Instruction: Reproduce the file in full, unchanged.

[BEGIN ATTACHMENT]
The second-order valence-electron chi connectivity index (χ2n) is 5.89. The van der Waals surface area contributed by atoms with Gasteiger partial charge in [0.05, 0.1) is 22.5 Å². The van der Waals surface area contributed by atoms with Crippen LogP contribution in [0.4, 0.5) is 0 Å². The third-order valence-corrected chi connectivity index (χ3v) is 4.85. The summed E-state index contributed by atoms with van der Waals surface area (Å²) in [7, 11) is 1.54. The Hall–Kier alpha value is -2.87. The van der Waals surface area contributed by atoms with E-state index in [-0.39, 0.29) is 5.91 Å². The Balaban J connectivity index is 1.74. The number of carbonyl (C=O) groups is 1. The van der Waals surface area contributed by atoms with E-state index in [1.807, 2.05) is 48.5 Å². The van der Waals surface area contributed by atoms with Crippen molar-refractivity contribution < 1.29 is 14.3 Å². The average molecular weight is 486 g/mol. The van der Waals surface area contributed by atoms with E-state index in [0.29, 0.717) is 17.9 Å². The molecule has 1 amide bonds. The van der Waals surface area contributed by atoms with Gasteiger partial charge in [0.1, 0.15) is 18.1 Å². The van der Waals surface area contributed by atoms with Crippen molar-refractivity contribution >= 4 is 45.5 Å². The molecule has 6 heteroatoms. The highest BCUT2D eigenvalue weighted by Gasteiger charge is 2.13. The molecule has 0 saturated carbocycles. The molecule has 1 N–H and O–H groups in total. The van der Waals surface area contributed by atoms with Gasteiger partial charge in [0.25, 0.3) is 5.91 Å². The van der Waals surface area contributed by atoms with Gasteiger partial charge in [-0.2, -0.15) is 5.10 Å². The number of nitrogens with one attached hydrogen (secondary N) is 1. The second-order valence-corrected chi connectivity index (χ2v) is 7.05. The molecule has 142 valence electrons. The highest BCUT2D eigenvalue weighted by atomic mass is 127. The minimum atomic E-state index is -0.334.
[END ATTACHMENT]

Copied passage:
The second-order valence-electron chi connectivity index (χ2n) is 5.89. The van der Waals surface area contributed by atoms with Gasteiger partial charge in [0.05, 0.1) is 22.5 Å². The van der Waals surface area contributed by atoms with Crippen LogP contribution in [0.4, 0.5) is 0 Å². The third-order valence-corrected chi connectivity index (χ3v) is 4.85. The summed E-state index contributed by atoms with van der Waals surface area (Å²) in [7, 11) is 1.54. The Hall–Kier alpha value is -2.87. The van der Waals surface area contributed by atoms with E-state index in [-0.39, 0.29) is 5.91 Å². The Balaban J connectivity index is 1.74. The number of carbonyl (C=O) groups is 1. The van der Waals surface area contributed by atoms with E-state index in [1.807, 2.05) is 48.5 Å². The van der Waals surface area contributed by atoms with Crippen molar-refractivity contribution < 1.29 is 14.3 Å². The average molecular weight is 486 g/mol. The van der Waals surface area contributed by atoms with E-state index in [0.29, 0.717) is 17.9 Å². The molecule has 1 amide bonds. The van der Waals surface area contributed by atoms with Gasteiger partial charge in [0.1, 0.15) is 18.1 Å². The van der Waals surface area contributed by atoms with Crippen molar-refractivity contribution >= 4 is 45.5 Å². The molecule has 6 heteroatoms. The highest BCUT2D eigenvalue weighted by Gasteiger charge is 2.13. The molecule has 0 saturated carbocycles. The molecule has 1 N–H and O–H groups in total. The van der Waals surface area contributed by atoms with Gasteiger partial charge in [0.25, 0.3) is 5.91 Å². The van der Waals surface area contributed by atoms with Gasteiger partial charge in [-0.2, -0.15) is 5.10 Å². The number of nitrogens with one attached hydrogen (secondary N) is 1. The second-order valence-corrected chi connectivity index (χ2v) is 7.05. The molecule has 142 valence electrons. The highest BCUT2D eigenvalue weighted by atomic mass is 127. The minimum atomic E-state index is -0.334.